Copenhagen, Denmark

MOGENS ULDERUP (Copenhagen, Denmark)



My name is Mogens Ulderup. I am a fine art photographer from Copenhagen, Denmark. I was first educated as an architect from the Royal danish academy of fine arts (2002) and have been working with photography since the age of 12 (1980). I use photography as a way to filter the world around me and I’m also happy to bring my views on photography on to younger folks at preparation schools in Denmark. I am planning a book project on my work Closer Still which deals with architecture and people.

Artist Statement:

My photographic work is about the exploration of spaces: Flowing between public and private and between the intimate, volatile and large, static spaces. The spaces between people and between the lens and the subject – and also the space between the lens and me, the photographer. When I go out into the urban world of strangers, I sometimes use photography to generate contexts or create encounters, heightening the ambiguity that characterizes the modern city. It is also a quest to bring a new narrative and perspective to architectural photography, our movements projected upon the anonymous cities of the 20th century and the icons of modernism. More so than in traditional portraits my subjects’ intentions are either concealed or unknown to the viewer – my subjects become archetypal.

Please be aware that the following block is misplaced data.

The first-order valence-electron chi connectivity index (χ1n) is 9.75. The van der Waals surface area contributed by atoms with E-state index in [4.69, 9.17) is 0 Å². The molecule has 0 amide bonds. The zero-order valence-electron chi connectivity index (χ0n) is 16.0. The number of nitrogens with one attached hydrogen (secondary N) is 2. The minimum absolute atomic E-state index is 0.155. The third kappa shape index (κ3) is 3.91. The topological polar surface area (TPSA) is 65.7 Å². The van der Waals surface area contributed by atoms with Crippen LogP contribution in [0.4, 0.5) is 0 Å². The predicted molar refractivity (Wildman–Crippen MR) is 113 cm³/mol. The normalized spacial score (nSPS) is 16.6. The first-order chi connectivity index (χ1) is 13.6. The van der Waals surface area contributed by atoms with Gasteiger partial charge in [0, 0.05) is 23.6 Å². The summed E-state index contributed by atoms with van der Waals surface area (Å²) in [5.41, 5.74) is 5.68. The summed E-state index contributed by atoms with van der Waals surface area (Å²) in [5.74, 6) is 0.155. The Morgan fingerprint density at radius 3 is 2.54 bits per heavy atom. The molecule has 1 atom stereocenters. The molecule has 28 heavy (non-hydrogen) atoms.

Practice Statement: How does photographing on film (or using your material photographic process of predilection) inform your artistic practice?

Using 120 black&white film I am holding on to a medium that fits perfectly with my way of working. I use a 6×6 camera with a finder that makes me look down while still having contact with the people in the scene – I am not blocking my eye with a camera. The analogue medium is capable of creating a space and a texture that I haven’t found in digital media. The proces of bringing home an actual, physical material, developing it and getting to learn the result is central in my relation to photography – to capture and bring home a trophy or a membrane of time gone by.